Costs And Benefits Of Incorporating Your Business
Long ago, when a person went into business, they risked losing their personal assets if the business failed. Then, along came the corporation, and things started looking up. There are advantages to most types of business structures, but incorporation tends to have the greatest advantages and protections for business owners.
By incorporating your business, you will be gaining protection from personal liability. If a business is incorporated, the corporation is responsible for all debts owed by the business. If the business is sued, the corporation is being sued - not the business owners. The business owners personal assets are protected by the corporation.
One of the most attractive benefits of incorporating is the tax savings. The tax savings you may realize are dependent upon the type of corporation you choose - C Corporation or S Corporation. Income shifting, where income is divided between the corporation and its shareholders in a manner that lowers taxes for both the shareholders and the corporation, is one of the potential tax advantages. Favorable tax treatment of fringe benefits is also possible, which allows incorporated businesses to deduct up to 100% of insurance premiums with the proper insurance plan.
There are also no limits or restrictions on the amount of capital losses that a corporation may carry back or forward to subsequent tax years. Further more, individuals may be able to realize tax savings by leasing their personally owned property, such as real estate or automobiles to the corporation. A business owner can also save money in self employment taxes. A business owner who does not incorporate his business (sole proprietorship) must pay self employment taxes on all profits, however, if the business is incorporated, the business owner will only owe self employment taxes on the amount that was actually paid to him, in the form of a salary. A tax professional will help you determine which type of corporation will give you the greatest benefits.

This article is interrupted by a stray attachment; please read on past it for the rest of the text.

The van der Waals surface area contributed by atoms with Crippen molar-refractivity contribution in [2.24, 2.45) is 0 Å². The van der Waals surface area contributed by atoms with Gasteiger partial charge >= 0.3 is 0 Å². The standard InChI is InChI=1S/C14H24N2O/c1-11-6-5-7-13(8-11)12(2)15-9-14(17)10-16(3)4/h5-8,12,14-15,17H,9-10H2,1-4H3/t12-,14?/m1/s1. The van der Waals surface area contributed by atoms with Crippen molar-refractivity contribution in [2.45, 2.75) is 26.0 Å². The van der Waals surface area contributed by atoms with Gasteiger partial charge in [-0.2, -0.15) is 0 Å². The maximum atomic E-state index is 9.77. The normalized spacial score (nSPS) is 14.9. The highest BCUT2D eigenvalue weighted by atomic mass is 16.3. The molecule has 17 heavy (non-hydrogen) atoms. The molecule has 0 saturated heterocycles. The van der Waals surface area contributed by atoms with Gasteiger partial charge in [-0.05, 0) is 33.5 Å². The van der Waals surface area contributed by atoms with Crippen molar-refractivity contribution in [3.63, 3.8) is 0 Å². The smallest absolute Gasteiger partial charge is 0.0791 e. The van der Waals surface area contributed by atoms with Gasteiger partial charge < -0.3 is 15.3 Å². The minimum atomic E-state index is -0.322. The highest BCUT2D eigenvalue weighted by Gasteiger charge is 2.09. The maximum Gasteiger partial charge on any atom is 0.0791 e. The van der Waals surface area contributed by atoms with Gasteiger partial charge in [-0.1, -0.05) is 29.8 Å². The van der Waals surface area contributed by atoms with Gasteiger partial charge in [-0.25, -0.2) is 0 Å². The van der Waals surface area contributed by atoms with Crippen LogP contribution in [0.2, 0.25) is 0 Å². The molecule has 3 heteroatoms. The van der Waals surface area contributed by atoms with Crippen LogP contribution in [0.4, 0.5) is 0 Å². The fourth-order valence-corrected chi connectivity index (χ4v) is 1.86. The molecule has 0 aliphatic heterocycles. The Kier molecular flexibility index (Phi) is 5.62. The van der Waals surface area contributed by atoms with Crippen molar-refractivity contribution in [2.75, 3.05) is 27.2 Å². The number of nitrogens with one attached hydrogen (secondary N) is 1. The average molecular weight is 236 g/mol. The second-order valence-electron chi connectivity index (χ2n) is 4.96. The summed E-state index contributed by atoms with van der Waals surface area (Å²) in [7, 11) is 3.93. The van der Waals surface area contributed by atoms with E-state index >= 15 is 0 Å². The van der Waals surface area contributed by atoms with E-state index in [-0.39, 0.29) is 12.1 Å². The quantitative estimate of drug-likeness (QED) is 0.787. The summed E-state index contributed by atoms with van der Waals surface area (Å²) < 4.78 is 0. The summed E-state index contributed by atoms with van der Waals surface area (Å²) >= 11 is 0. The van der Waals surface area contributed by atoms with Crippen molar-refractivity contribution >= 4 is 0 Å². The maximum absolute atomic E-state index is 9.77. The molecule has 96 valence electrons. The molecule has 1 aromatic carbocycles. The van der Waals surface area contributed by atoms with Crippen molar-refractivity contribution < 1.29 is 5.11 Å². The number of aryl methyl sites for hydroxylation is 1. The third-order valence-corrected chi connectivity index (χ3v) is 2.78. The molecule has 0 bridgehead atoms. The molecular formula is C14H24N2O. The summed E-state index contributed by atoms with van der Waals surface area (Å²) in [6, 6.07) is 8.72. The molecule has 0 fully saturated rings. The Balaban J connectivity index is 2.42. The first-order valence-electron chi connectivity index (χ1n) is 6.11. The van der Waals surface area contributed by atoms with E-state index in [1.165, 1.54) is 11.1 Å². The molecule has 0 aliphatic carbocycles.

Ownership of a corporation is easily transferable is you decide to retire or get out of the business. Stock is simply transferred to other stock owners, heirs, or back to the corporation. A corporations life is not dependent upon the life of it's members. When a member dies or sells out, the corporation continues to exist and do business.
If your business is incorporated, operating capital can be raised more easily, by selling stock, and investors are easier to find. Retirement funds and retirement plans, such as 401k plans, may be set up more easily if your business is incorporated as well.
While incorporating your business costs more than other types of business structures, it is usually well worth the cost in the long run. The costs associated with incorporating are state filing fees, which vary from state to state, and any legal expenses you incur with the lawyer or incorporating company that helps you through the process. Unless you are a business lawyer, it is not in your best interest to try to skip the legal expenses by handling the incorporation process yourself. You will save both time and money by hiring a professional to do it right the first time. As a general rule, incorporation can cost anywhere from $50 to $1,100.
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